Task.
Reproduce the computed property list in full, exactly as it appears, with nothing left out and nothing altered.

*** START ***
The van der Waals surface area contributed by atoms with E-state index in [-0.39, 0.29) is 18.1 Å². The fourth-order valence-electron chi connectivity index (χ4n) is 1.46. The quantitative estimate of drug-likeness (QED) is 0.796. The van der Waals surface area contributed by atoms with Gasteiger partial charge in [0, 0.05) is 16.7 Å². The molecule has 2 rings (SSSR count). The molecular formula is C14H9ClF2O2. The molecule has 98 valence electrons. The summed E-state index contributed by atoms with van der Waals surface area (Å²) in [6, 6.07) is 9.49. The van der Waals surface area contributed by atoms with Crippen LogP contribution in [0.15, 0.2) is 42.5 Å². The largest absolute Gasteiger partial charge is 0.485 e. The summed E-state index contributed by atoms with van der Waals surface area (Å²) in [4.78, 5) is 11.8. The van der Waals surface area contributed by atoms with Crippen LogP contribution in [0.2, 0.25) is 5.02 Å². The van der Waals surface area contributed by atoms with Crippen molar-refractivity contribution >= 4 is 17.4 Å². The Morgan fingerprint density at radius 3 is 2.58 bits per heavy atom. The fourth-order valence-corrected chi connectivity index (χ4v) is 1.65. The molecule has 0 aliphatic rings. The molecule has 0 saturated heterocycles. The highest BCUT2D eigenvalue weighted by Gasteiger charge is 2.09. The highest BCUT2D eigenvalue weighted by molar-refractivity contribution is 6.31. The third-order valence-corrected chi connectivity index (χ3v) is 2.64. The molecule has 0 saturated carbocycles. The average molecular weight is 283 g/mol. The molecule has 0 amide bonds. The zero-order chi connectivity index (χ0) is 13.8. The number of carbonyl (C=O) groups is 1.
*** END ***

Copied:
The van der Waals surface area contributed by atoms with E-state index in [-0.39, 0.29) is 18.1 Å². The fourth-order valence-electron chi connectivity index (χ4n) is 1.46. The quantitative estimate of drug-likeness (QED) is 0.796. The van der Waals surface area contributed by atoms with Gasteiger partial charge in [0, 0.05) is 16.7 Å². The molecule has 2 rings (SSSR count). The molecular formula is C14H9ClF2O2. The molecule has 98 valence electrons. The summed E-state index contributed by atoms with van der Waals surface area (Å²) in [6, 6.07) is 9.49. The van der Waals surface area contributed by atoms with Crippen LogP contribution in [0.15, 0.2) is 42.5 Å². The largest absolute Gasteiger partial charge is 0.485 e. The summed E-state index contributed by atoms with van der Waals surface area (Å²) in [4.78, 5) is 11.8. The van der Waals surface area contributed by atoms with Crippen LogP contribution in [0.2, 0.25) is 5.02 Å². The van der Waals surface area contributed by atoms with Crippen molar-refractivity contribution >= 4 is 17.4 Å². The Morgan fingerprint density at radius 3 is 2.58 bits per heavy atom. The fourth-order valence-corrected chi connectivity index (χ4v) is 1.65. The molecule has 0 aliphatic rings. The molecule has 0 saturated heterocycles. The highest BCUT2D eigenvalue weighted by Gasteiger charge is 2.09. The highest BCUT2D eigenvalue weighted by molar-refractivity contribution is 6.31. The third-order valence-corrected chi connectivity index (χ3v) is 2.64. The molecule has 0 saturated carbocycles. The average molecular weight is 283 g/mol. The molecule has 0 amide bonds. The zero-order chi connectivity index (χ0) is 13.8. The number of carbonyl (C=O) groups is 1.